By Dave Smith, Senior Contributor, US Daily Review.
“No person shall… be deprived of life, liberty, or property, without due process of law; nor shall private property be taken for public use, without just compensation.” – United States Constitution, Amendment 5.
“Excessive bail shall not be required, nor excessive fines imposed, nor cruel and unusual punishments inflicted.” – Amendment 8
When the U.S. Supreme Court reconvenes in for its next term on the first Tuesday in October, it will have an opportunity to right one of the most egregious wrongs in contemporary American governance: civil asset forfeiture.
Under this policy, local, state, and federal governments seize assets – cash, cars, even homes – based on the suspicion of a relationship to criminal activity. No criminal conviction – or even criminal charges – are required. Worse, many local and state law enforcement departments are incentivized to do so: they can auction off the assets and, depending on the state, the money goes to the department.
In the case of the federal government, a 1984 law allows federal agencies to retain the funds from assets they seize, and allows local agencies to participate in the pirated booty through the Equitable Sharing Program. The Institute for Justice, a legal foundation that advocates on behalf of forfeiture victims, studied fourteen states’ forfeitures from 2002-2013 and found that revenue doubled over that time; from 2001-2014, the federal government collected $29 billion in assets.
Many of the cases are so outlandish they nearly seem impossible. In the 1994 case where the Supreme Court upheld this practice, Bennis v. Michigan, the eponymous Mrs. Bennis had the automobile she owned jointly with her husband seized by authorities after they caught him cavorting with a prostitute – even though she was not charged with a crime or even knowledgeable about her husband’s extracurricular activity. In another case, a couple lost their home to police because their son was allegedly – and without their knowledge – selling heroin in the house. In yet another famous case, a Minnesota businessman had $105,000 in cash seized during a speeding ticket stop because the officer claimed to smell marijuana; the cash was for a business purchase, no illegal drugs were found, and he was never charged with any crime.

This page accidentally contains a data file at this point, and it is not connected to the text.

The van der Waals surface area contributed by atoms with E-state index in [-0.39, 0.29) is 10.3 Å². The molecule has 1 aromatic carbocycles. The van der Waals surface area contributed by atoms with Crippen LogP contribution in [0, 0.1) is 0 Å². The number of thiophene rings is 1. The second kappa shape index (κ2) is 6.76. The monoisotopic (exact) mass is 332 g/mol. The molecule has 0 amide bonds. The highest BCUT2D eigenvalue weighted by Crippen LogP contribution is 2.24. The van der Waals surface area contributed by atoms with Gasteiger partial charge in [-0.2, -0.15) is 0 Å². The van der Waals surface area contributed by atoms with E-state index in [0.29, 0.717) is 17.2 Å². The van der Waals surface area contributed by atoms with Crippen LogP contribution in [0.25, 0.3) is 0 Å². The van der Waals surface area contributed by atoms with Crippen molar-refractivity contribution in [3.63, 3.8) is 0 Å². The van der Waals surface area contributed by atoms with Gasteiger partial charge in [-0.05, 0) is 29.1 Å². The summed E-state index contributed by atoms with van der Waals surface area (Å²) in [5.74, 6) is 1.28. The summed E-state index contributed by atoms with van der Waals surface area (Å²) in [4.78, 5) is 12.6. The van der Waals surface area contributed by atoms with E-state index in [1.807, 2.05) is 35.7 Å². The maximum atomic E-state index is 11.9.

After seeing federal civil asset forfeiture more than double under his Administration, President Obama instructed his Attorney General, Eric Holder, to tighten the rules governing the forfeitures and suspend the Equitable Sharing Program. But Holder’s successor at the Department of Justice, Loretta Lynch, restarted the program in 2016. Trump Administration Attorney General Jeff Sessions further broadened the program, praising civil asset forfeiture as “a key tool that helps law enforcement defund organized crime” and claiming that confiscating money and property from people not charged with a crime “weakens the criminals and the cartels” and even that “funds that were once used to take lives are now being used to save lives.”
In the case coming before the Supreme Court, a man is fighting Indiana authorities to keep a $40,000 Land Rover that he purchased with inheritance money. In this case, the petitioner did plead guilty to a crime (selling less than $200 of drugs) and served his sentence – a fine of $1200 and a year of house arrest – but the authorities sought to keep his vehicle, even though the maximum fine for a felony conviction in Indiana is $10,000. Because $40,000 is 400% of $10,000, the defendant is claiming that the 8th Amendment’s Excessive Fines Clause is being violated.
Some states have implemented or are discussing reform of civil asset forfeiture, and both Justice Clarence Thomas and Justice Neil Gorsuch have expressed opposition to the practice. With Timbs v. Indiana, the Supreme Court can make a strong stance in favor of Due Process and against government intrusion through Excessive Fines, and to bring more attention to a practice that amounts to guilty until proven innocent.
Born in the same county as Davy Crockett in East Tennessee, Dave found his way to Texas where he works in the petrochemical industry. He’s written and spoken about politics on various media outlets including Fox, ABC, and Townhall. He is a graduate of Tennessee Tech with a degree in chemical engineering. Follow Dave on Twitter: @semperlibertas.